Search America's historic newspaper pages from 1789-1922 or use the U.S. Newspaper Directory to find information about American newspapers published between 1690-present. Chronicling America is sponsored jointly by the
National Endowment for the Humanities and the Library of Congress. external link Learn more
Image provided by: University of Illinois at Urbana-Champaign Library, Urbana, IL
Newspaper Page Text
Dora clenched her fists and choked
down her sobs. "All right, Mr. Dyer,"
she said, "but I haveVme thing to Bay
to you. When the new management
took things over I had charge of that
letter about the patent. It was placed
in my hands by Mr. Atterbury a week
before he died. It wasn't filed among
the other letters. Mr. Atterbury
knew that some day there would be
thousands ofHollarB dependent on it
And you won't get it"
"Eh?" blustered Dyer. "What do
"I mean just what I say," answered
Dora, "That letter was placed by
me in a certain part of the office,
among certain papers and it will take
the whole force just aTnonth to find
it Think you can wait a month, Mr.
"What the " began Dyer." Then,
checking himself. "See here, Miss
Henderson, do you realize that this
"No," anBwered Dora. ; "I have not
asked you for anything."
"But you imply that you refuse to
hand over that paper unless you are.
"Nothing 'of the kind," said Dora.
"I wouldn't work for a man like you.
I wouldn't work after Mr. Lawson
"Think a mighty lot of Lawson,
don't you?" Jeered Dyer. "Now, see
-here, young woman, my stenogra
pher has been taking down every
word you have said and unless yqu
divulge where you -have put that pa
per I'll call a policeman."
"But that won't give you the pa
per," answered Dora.
Dyer looked at her in despair and
tried a new tack.
"How much do. you want for it?"
"It isn't for sale."
, "You are an employe of this com
pany. It is your duty to deliver it to
me. That is what you get your sal
ary for. If you refuse you can and
will be arrested.
. J1 am no longer an employe of this,! cent more money.'
T company," retorted Dora. "You have
Just discharged me." 4
Dyer glared at her. "Well, what f
are your terms?" he demanded with 4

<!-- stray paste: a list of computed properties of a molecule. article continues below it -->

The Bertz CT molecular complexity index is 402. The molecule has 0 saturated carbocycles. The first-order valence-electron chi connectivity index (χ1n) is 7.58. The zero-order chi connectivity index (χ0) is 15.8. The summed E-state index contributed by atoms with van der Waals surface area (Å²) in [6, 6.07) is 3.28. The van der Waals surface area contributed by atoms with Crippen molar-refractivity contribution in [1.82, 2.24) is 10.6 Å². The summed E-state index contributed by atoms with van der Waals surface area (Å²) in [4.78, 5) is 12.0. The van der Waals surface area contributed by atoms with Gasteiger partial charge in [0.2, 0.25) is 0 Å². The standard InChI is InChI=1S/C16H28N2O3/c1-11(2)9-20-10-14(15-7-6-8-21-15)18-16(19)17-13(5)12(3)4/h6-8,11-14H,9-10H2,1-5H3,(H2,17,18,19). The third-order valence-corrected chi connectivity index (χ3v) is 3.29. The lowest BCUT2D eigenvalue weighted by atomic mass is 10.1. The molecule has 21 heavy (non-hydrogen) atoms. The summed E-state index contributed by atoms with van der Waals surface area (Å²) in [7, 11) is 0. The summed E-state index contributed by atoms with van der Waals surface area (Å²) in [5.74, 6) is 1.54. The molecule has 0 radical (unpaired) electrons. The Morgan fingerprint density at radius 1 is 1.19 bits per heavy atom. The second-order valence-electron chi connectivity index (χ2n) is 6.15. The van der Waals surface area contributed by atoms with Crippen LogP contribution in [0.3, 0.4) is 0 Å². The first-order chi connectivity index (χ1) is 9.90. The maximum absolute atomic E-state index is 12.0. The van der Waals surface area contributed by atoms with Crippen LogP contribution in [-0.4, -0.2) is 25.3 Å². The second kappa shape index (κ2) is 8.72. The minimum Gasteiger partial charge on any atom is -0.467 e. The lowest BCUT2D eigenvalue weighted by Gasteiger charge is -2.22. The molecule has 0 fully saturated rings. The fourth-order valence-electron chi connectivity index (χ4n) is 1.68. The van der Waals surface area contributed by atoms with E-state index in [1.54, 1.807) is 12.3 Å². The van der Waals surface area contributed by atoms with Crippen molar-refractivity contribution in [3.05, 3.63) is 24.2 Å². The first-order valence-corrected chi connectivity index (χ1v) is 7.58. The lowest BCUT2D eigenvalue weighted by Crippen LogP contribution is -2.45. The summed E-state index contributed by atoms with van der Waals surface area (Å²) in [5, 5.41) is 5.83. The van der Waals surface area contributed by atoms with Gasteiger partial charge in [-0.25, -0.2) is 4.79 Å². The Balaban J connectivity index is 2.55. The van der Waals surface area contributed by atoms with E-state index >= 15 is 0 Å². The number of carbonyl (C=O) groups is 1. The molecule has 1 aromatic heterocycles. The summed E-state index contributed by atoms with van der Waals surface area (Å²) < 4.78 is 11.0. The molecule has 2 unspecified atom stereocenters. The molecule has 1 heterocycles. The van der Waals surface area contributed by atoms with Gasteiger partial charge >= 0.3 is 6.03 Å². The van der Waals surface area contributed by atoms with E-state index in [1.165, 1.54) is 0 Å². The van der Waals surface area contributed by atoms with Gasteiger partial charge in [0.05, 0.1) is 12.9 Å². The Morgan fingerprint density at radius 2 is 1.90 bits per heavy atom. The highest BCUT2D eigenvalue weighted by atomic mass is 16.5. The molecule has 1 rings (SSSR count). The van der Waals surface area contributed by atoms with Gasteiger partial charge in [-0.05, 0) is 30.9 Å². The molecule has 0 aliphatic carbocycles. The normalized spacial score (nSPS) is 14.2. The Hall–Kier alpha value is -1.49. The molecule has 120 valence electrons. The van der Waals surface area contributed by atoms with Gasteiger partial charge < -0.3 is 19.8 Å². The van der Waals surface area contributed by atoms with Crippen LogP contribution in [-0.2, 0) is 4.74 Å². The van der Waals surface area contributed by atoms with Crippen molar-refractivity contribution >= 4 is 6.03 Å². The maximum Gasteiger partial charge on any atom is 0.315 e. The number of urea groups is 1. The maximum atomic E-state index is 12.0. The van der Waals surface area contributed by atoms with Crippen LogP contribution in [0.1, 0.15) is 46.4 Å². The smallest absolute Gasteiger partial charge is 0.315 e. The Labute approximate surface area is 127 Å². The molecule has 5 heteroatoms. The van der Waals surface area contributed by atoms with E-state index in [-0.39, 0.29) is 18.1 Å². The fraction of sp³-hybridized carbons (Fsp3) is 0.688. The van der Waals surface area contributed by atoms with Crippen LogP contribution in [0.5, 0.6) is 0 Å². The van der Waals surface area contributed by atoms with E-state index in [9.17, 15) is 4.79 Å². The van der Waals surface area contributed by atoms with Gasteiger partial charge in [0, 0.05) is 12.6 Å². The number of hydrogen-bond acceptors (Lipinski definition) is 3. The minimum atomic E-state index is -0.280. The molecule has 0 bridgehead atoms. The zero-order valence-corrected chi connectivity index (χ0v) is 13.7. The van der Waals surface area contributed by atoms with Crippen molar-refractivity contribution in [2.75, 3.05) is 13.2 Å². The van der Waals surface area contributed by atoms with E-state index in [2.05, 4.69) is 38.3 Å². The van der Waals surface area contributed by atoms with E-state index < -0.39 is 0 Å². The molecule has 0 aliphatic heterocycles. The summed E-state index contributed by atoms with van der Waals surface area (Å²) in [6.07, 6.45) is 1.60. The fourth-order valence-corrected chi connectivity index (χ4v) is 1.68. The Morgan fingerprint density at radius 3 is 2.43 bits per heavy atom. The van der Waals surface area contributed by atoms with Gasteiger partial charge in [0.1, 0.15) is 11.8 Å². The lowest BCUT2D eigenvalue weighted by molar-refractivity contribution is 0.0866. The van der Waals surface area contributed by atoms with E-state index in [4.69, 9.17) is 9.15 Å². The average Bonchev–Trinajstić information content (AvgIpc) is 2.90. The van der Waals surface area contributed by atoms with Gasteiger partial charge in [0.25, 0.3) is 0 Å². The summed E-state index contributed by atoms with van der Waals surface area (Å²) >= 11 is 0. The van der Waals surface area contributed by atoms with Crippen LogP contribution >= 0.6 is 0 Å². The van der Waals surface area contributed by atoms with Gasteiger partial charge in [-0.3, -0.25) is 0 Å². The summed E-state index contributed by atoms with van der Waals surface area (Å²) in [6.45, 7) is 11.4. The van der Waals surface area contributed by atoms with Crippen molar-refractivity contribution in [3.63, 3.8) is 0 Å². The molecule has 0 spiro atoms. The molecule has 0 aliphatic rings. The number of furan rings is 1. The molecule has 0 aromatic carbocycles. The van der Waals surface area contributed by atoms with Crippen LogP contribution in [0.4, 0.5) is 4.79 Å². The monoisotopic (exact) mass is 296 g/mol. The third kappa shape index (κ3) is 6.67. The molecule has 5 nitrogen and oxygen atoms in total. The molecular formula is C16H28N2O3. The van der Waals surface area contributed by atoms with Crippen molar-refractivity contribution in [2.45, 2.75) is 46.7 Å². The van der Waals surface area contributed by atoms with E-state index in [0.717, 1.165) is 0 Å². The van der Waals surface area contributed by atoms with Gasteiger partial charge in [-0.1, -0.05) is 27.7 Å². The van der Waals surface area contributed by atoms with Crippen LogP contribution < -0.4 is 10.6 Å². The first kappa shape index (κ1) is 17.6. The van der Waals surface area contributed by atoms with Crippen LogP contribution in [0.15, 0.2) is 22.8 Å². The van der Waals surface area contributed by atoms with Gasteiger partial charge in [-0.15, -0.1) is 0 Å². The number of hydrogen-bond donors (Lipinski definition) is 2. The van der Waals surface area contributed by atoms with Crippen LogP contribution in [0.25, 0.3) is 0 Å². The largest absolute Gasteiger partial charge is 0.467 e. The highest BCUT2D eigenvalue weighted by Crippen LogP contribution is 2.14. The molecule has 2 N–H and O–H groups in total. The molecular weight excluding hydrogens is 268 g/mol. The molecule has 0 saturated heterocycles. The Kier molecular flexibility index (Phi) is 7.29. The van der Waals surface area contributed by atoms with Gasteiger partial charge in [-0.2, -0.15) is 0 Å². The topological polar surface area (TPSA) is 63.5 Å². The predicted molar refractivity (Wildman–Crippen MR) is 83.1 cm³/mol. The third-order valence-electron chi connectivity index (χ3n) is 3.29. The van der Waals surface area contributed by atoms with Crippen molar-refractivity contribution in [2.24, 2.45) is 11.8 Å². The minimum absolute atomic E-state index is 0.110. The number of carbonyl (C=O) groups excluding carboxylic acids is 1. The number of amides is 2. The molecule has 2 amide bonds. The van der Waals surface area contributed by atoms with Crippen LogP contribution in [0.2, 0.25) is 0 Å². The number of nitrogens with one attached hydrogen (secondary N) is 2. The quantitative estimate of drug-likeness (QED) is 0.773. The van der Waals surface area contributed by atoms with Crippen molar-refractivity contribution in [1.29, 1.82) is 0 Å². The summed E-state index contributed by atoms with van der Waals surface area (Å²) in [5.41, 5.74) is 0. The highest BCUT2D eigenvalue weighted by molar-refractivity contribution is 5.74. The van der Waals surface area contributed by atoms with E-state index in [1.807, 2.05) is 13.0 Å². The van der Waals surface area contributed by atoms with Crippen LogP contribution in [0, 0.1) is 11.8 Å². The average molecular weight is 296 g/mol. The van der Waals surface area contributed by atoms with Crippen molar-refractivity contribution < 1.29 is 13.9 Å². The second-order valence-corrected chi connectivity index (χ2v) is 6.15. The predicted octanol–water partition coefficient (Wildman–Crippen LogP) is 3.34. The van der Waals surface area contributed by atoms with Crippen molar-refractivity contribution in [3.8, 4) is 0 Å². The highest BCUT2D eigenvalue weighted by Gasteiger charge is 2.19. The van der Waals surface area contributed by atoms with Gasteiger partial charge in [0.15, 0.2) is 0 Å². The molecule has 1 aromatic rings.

a ferocious scowl.
"A three years' contract for Mr.
Lawson," answered Dora. j4
"You're crazy I" shouted Dyer, risJ
ing. "Do you think I am going to be
blackmailed in this way?" J
"Evidently not," answered Dom.
"Good afternoon, Mr. Dyer. One mo-1
ment, please. If you put your hand
on me I shall have you arrested." a
Dyer glared at her In baffled bewil-'u
derment And at that moment Law5"
son himself appeared at the door.
"Good-day, Mr. Dyer," he said,
holding out hiB-hand. "If there is"
anything I can do to clean up before
I leave " j
"I'm' wise to this game!" snarled
Dyer. "You pretended that you had'
gone home and sent this woman
this -woman in here to blackmail
Lawson stepped forward, his face-"1
set, his fists clenched. 'But Dora in- 3
"I have just been discharged, Mr.
Lawson," Bhe said, "and Mr. Dyer
wants that paper referring to the
contract which Mr. Atterbury03
thought would some day have value.15
You remember I- have often spoken .
of it to you." T"
"Ah, yes," said Lawson vaguely.
"Where is it, Miss Henderson?" Antf3
the tone of his voice was so obvious- '
Iy sincere that Dyer realized his the--1
ory of blackmail had fallen to the .
"Mr. Dyer has discharged me," pur-Jf
sued Dora, "and consequently I have;
no further duty toward this office. He?2
will get it in return for a three years'
contract with you to remain chief
"He wil, will he?" shouted Law-1
son in a rage. "Well, I guess he
won't I've just called up the Smith-'
Benson company and accepted a po
sition as their manager at 50 per
a- .- . iiiiAii.miLLm